And abandoning man-made traditions is nigh impossible until we’re able to discern these traditions as man-made and not divinely instituted.

    I’ve only recently come out of the institutional church. And my heartbreaking exit was not of my own accord. In the last two instances I was displaced by men—ruling elders (of a small, struggling Presbyterian church) and then a founding elder (of a church plant)—who held such positions of headship over our assemblies that they effectively squeezed out of fellowship those who would (lovingly and faithfully) attempt to hold them to account for how they were leading.

    Ultimately, they were strangulating the life from the body. Yet, these elders couldn’t be checked for having assumed for themselves autonomous control over their operations.

    FYI: I’m presently in the process of pursuing and holding these men to open accountability for their abuses against the body of Christ (in the Presbyterian case), and for—get this—killing our ekklesia (in the church plant case).

    That being said, let me share with you how inversely ironic Jim’s killing of ekklesia is to the single handed killing of ours by our young pastor who planted our now defunct church:

    Where Jim’s home fellowship against his contrary intent “became an extension of him, his gifts, his vision, his ministry”. . . Our pastor against the resources he had at hand (i.e. other gifted shepherds and teachers) with full intent became, himself, the central head of our ekklesia.

    He was the gifted bus driver, with the rented bus being his personal ministry. And apparently if he perceived anyone to be “off vision,” they were left off the moving bus. Until, of course, he had left so many of us behind that all who remained onboard were nearly just he and his family. So then the young pastor turned in the keys, thus officially killing our fellowship, but only really after having already strangulated the life from our body.

    Proof that our pastor made himself the central head of our ekklesia is that I was displaced from the body. If he didn’t have full control on that account, I’m certain we’d still have a gathering of saints coming together under the banner of East End Ekklesia (E3), and I’d still be a vital member of her fellowship.

    Jim writes, “Some might protest that I had no right to unilaterally kill that fellowship—but the fact that I could is the best evidence I can offer about the underlying problem . . . which was the focus on me, my vision, and my good intentions. . . .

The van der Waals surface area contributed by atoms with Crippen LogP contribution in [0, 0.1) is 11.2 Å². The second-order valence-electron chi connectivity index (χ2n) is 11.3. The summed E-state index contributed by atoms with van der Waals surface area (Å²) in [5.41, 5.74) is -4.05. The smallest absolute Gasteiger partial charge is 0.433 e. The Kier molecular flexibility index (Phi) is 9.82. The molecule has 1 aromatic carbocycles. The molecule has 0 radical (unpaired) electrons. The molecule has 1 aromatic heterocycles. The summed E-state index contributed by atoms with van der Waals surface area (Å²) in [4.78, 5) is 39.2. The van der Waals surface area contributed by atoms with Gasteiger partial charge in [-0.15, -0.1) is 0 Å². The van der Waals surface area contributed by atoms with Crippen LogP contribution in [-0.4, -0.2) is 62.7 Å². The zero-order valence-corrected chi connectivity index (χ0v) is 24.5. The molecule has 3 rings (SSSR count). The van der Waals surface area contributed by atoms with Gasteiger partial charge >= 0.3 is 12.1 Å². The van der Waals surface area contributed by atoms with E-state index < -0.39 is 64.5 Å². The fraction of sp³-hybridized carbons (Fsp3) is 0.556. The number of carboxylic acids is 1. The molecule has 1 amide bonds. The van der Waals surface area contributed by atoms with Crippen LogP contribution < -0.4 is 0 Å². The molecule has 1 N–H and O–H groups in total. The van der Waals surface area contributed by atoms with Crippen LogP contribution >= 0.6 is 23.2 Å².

“In shutting it down, I finally had to surrender all pre-conceptions about what the Lord wanted to do in us and through us. I had to die to my vision, and in so doing, let God burn out of me the impulse to make it happen as a reflection of my own gifts, calling and motivations.”

    I’d love for our young visionary pastor to read Jim’s confession. See, our fellowship was resource deep with extremely gifted men—so ever willing and only waiting for the green light to serve. However, in the end, these men amounted to being basically props in the pastor’s personal production.

    And because the life and health of the church had been so completely bound up with the health and life of the pastor—E3 was his baby, no one else’s—I found it (with tears and deep regret) a good thing that the young pastor would kill it. For if he hadn’t (and for the way that he had bent everyone in the body) the church would have grown up sick and deformed. . . and, actually, something other than a true ekklesia of God. As structured, E3 had to die.

    There’s so much to say on this, but I want to come back full circle to the idea of “abandoning man-made traditions.” For this is an ENORMOUS issue (both for the founding elder of E3, and for we who have since gone “organic”)—discerning the ecclesiastical difference between divinely-ordained tradition from that of man-made traditions that embody our so-called churches.

    I’m a 45 year old man who grew up (a PK) and spent his entire life inside the church. . . yes, up until our founding elder displaced me from his E3 operation in February of 2012, which has given me two and a half years on the outside. Yet, my lungs, I have to imagine, are still being cleansed from a life build-up of church toxins (i.e. ecclesiastical assumptions). More scales than I’d like to admit has since fallen from my eyes.

    The deception of the church is quite marvelous. And even though I consider myself a man of keen discernment, it wasn’t until the Big Fish had vomited me from her belly that I was able to more properly discern the difference between the faithful bride of Christ and the idolatrous whore of Babylon.

    I read these words of prophecy as applying to the institutional church today, “Come out of her, my people, lest you take part in her sins, lest you share in her plagues” (Rev 18:4).

    Jim, I appreciated reading what you wrote.
    Much thanks,
    David from Pittsburgh

    Liked by 2 people

  10. No holy places, days or events, no holy people or gurus, no corporate business meetings and slick presentations…work, work, work…….then…….crash, intervention and detox…… finally resting in Christ and Him crucified. Then treat my neighbor like I want to be treated. Mutually loving one another. For real this time…..Start with my family with JESUS as my pastor.

    Liked by 1 person